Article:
Bob Buckhorn endorses a candidate for president

The former Tampa mayor’s decision comes two weeks after stating he was still undecided.
Former Tampa Mayor Bob Buckhorn has announced his endorsement in the Democratic primary for president.
Former Tampa Mayor Bob Buckhorn has announced his endorsement in the Democratic primary for president.
Published Feb. 4, 2020|Updated Feb. 14, 2020

Two weeks ago, former Tampa Mayor Bob Buckhorn was still an undecided voter and he wasn’t sure if he would even endorse in the Democratic primary.

Now, he’s one of the biggest names in Tampa Bay politics to get behind the surging campaign of former New York City Mayor Mike Bloomberg. Buckhorn will endorse Bloomberg for president today, the Tampa Bay Times has learned.

Former Tampa Mayor Bob Buckhorn introduces Democratic candidate for president Mike Bloomberg in Tampa during a campaign rally on Sunday, Jan. 26, 2020  in Tampa.
Former Tampa Mayor Bob Buckhorn introduces Democratic candidate for president Mike Bloomberg in Tampa during a campaign rally on Sunday, Jan. 26, 2020 in Tampa. [ LUIS SANTANA | TIMES | Tampa Bay Times ]

Buckhorn said Bloomberg’s accomplishments as the leader of a major metropolis, a business tycoon and champion of progressive causes makes him uniquely qualified for the Oval Office.

More than that, Buckhorn believes Bloomberg is the only candidate in the crowded Democratic field who can win over the left, Independents and moderate Republicans. The two-term Tampa mayor said the rest of contenders have spent too long engaging in a fight over the party’s liberal base to win a general election.

“There are a lot of people who supported Donald Trump who wont go so far down the road with the other Democratic candidates but they will support a Mike Bloomberg,” Buckhorn said.

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Buckhorn’s comments are reflective of the central question in the Democratic primary right now: Is it better to nominate a pragmatic centrist to challenge Trump from the middle, or an idealogical warrior who will inspire a movement that can outgrow the Republican’s base?

The choice for Buckhorn is similar to one he made in 2018 when he endorsed moderate former U.S. Rep. Gwen Graham over Tallahassee mayor Andrew Gillum in the Democratic primary for governor. Gillum won the nomination, but eventually lost to Republican Ron DeSantis by less than 35,000 votes.

“Would you rather be right, or would you rather win?” Buckhorn said. “Would you rather drag every Democratic candidate through a litany of litmus test questions, or would you rather have four more years of Donald Trump?”

“As my mother told me, a half of loaf is better than nothing at all.”

But could a Bloomberg candidacy gain steam in a primary decided by the party faithful and not the Independents and moderates that show up in November? Bloomberg has already absorbed plenty of criticism from the left for his administration’s policing tactics that disproportionately targeted black and Latino residents.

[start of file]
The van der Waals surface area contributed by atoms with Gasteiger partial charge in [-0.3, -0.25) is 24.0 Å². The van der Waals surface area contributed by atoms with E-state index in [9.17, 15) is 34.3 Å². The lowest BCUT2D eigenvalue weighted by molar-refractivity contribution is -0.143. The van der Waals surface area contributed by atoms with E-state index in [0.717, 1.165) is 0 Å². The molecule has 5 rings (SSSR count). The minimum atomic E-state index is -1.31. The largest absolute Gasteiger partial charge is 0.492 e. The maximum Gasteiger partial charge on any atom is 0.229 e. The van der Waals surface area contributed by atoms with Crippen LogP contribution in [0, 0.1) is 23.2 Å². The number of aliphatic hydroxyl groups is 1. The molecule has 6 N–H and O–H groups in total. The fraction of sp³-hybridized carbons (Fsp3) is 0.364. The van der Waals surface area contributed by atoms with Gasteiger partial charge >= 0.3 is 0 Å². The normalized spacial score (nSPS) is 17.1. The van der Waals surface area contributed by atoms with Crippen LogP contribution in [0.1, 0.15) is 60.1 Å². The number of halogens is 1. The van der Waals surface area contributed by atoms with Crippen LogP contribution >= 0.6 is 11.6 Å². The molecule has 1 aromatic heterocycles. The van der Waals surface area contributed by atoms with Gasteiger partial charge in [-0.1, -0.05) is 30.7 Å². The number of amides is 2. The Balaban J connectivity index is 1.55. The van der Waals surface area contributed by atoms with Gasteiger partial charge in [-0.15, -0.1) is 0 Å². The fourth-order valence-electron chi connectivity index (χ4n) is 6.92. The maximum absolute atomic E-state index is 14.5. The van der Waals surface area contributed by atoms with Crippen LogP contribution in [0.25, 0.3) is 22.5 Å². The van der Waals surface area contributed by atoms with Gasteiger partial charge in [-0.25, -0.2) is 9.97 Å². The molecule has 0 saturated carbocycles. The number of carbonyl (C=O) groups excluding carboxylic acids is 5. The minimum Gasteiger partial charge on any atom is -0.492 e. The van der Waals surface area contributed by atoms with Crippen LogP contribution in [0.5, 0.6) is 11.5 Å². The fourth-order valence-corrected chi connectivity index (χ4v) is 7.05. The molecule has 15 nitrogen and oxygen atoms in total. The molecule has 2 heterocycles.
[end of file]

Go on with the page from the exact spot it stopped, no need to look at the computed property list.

Between Trump and Bloomberg, there’s no comparison, said Buckhorn, who faced a similar crisis during his tenure. In 2015, the Times reported that Tampa police under Buckhorn ticketed bicyclists more than any other city in the state and eight out of 10 citations went to black people.

“Trump is an out-and-out racist,” Buckhorn said, “and I don’t see how any African American faced with that choice could not vote for the Democrat.”

The two current mayors of Tampa Bay’s largest cities may remain neutral in the Democratic primary, making Buckhorn one of the biggest names to endorse in Florida’s second-largest metro area. Buckhorn was a popular two-term mayor who served until 2019 and once toyed with a bid for governor.

Meanwhile, U.S. Rep. Charlie Crist of St. Petersburg and Tampa’s state Sen. Janet Cruz previously endorsed former Vice President Joe Biden. St. Petersburg state Rep. Ben Diamond and former Tampa state Rep. Sean Shaw have backed ex-South Bend Mayor Pete Buttigieg.

Bloomberg needs all the support he can get after his late entrance into the race. The Republican-turned-Democrat did not qualify for the first four nominating contests and he is instead relying on delegate rich states, like Florida, that don’t vote until March or later. Bloomberg is also focused on states that are traditionally general election battlegrounds (again, like Florida) and he has already spent $250 million on advertising, staff and office space in those states.

Funneling millions of his wealth into local city initiatives has won Bloomberg strong support from many current and former mayors from across the country, including some in Florida. St. Petersburg Mayor Rick Kriseman hasn’t endorsed in the primary, but he welcomed Bloomberg into the race when many others accused the billionaire of swooping in at the 11th hour to buy the election.

The muddled mess coming out of Iowa yesterday has perhaps offered new validation to Bloomberg’s strategy. Buckhorn suggested that the traditional path to the nomination should be thrown out after 2016.

Bloomberg recently visited Tampa during a swing through Florida. He had breakfast with Mayor Jane Castor at Trips Diner and drew 300 to a downtown rally. Buckhorn, still allegedly undecided at the time, introduced Bloomberg with so much enthusiasm, an endorsement seemed all but ensured.

After the event, Bloomberg heaped praise on Buckhorn during an interview with the Times.

“As Mayor, Buckhorn worked to enroll thousands of Floridians in the Affordable Health Care program while leading Tampa’s transformation and revitalization,” Scott Kosanovich, Florida state director for Bloomberg said in a statement. “We are thrilled to have the support of one of Florida’s trusted and most proven leaders as we build an unparalleled operation here in our efforts to defeat Donald Trump.”